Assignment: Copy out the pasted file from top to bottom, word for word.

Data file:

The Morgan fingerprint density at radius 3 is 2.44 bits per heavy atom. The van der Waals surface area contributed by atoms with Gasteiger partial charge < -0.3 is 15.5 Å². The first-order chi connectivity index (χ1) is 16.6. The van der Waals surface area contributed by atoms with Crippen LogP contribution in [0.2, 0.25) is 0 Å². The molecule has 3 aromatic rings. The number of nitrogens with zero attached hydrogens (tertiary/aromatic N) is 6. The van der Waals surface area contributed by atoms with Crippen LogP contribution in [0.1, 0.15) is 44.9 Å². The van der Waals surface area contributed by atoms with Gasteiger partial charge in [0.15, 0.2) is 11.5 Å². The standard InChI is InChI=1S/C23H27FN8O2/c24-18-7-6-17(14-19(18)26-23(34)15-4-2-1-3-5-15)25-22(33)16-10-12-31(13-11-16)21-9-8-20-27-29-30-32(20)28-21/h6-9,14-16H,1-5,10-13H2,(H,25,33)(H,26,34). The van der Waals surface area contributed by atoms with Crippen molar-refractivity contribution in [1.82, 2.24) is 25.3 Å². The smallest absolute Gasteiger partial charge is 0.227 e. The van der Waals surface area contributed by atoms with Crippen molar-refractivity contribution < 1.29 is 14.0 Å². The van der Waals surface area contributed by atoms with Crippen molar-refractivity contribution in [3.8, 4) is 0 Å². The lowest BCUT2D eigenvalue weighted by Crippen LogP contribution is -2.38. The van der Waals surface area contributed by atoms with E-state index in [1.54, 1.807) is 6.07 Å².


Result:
The Morgan fingerprint density at radius 3 is 2.44 bits per heavy atom. The van der Waals surface area contributed by atoms with Gasteiger partial charge < -0.3 is 15.5 Å². The first-order chi connectivity index (χ1) is 16.6. The van der Waals surface area contributed by atoms with Crippen LogP contribution in [0.2, 0.25) is 0 Å². The molecule has 3 aromatic rings. The number of nitrogens with zero attached hydrogens (tertiary/aromatic N) is 6. The van der Waals surface area contributed by atoms with Crippen LogP contribution in [0.1, 0.15) is 44.9 Å². The van der Waals surface area contributed by atoms with Gasteiger partial charge in [0.15, 0.2) is 11.5 Å². The standard InChI is InChI=1S/C23H27FN8O2/c24-18-7-6-17(14-19(18)26-23(34)15-4-2-1-3-5-15)25-22(33)16-10-12-31(13-11-16)21-9-8-20-27-29-30-32(20)28-21/h6-9,14-16H,1-5,10-13H2,(H,25,33)(H,26,34). The van der Waals surface area contributed by atoms with Crippen molar-refractivity contribution in [1.82, 2.24) is 25.3 Å². The smallest absolute Gasteiger partial charge is 0.227 e. The van der Waals surface area contributed by atoms with Crippen molar-refractivity contribution < 1.29 is 14.0 Å². The van der Waals surface area contributed by atoms with Crippen molar-refractivity contribution in [3.8, 4) is 0 Å². The lowest BCUT2D eigenvalue weighted by Crippen LogP contribution is -2.38. The van der Waals surface area contributed by atoms with E-state index in [1.54, 1.807) is 6.07 Å².